Because of increased longevity, individuals with MR confront the same chronic illnesses (ie, cardiovascular disease, cancer, diabetes) that affect the general aging population. Management of these illnesses is typically accomplished with caregiver supervision or, in some cases, independently. In either situation, providers will need to allow additional time for health education and health maintenance practices with this population. These individuals experience an increased prevalence of certain conditions including thyroid disease, seizure disorders, mental health disorders, obesity, ocular anomalies, and poor oral health.3 Health interventions and prevention strategies exist to address the chronic illnesses and special needs of the MR patient, but not everyone benefits equally or has access to health care. Those with MR are less likely to receive adequate medical services compared with those in the general population, even though they have more physical and chronic health problems.1,4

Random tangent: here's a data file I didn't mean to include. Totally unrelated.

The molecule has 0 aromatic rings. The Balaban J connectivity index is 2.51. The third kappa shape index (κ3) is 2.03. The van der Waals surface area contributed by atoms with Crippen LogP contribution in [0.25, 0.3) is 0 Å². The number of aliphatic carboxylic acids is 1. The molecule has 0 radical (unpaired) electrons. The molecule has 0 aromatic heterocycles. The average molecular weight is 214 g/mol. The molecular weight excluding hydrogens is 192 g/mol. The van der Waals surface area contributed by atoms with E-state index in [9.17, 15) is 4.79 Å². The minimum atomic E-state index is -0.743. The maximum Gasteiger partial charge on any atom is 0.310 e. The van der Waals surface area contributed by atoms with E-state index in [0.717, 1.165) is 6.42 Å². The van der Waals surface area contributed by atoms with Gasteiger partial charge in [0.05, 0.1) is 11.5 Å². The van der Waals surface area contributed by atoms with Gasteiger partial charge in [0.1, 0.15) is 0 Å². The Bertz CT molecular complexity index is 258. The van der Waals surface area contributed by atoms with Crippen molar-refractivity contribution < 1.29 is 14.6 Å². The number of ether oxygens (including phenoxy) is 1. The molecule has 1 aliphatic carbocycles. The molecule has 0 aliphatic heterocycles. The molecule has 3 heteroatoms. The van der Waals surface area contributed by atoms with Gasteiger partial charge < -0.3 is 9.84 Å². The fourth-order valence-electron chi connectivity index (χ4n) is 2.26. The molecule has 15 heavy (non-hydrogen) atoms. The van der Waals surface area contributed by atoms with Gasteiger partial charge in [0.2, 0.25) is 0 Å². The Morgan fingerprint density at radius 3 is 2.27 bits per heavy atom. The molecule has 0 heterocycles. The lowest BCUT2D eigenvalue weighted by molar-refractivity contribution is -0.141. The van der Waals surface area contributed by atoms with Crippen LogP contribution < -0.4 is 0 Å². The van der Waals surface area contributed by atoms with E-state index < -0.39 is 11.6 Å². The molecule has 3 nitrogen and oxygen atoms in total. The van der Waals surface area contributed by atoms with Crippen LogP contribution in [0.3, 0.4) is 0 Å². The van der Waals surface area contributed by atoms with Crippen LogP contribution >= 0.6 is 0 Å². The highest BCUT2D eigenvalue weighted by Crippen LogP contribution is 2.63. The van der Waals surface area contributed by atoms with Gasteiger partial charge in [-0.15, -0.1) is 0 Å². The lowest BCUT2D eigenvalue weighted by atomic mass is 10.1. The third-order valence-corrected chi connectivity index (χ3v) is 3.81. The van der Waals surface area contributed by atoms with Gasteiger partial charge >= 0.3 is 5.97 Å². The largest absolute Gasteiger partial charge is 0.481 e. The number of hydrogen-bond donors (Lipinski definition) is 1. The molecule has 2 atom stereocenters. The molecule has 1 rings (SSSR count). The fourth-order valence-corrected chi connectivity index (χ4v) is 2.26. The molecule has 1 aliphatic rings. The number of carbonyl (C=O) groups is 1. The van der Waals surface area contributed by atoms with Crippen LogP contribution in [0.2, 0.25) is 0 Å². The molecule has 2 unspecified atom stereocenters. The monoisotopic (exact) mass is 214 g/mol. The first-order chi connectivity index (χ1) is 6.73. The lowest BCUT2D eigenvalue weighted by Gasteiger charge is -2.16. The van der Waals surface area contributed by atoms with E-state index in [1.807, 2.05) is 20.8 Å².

The emerging population of older patients with MR will add costs to an already strapped healthcare system. An analysis of costs in the Netherlands attributes 9% of all disease-specific costs of health care to MR.5 Primary care providers (PCPs) therefore must be familiar with managing the health care needs of this "new" geriatric population. The challenge is to enhance the overall functioning of the aging individual with MR, while allowing them to retain independence for as long as possible. This article will identify common health problems in elders with MR, especially those with DS.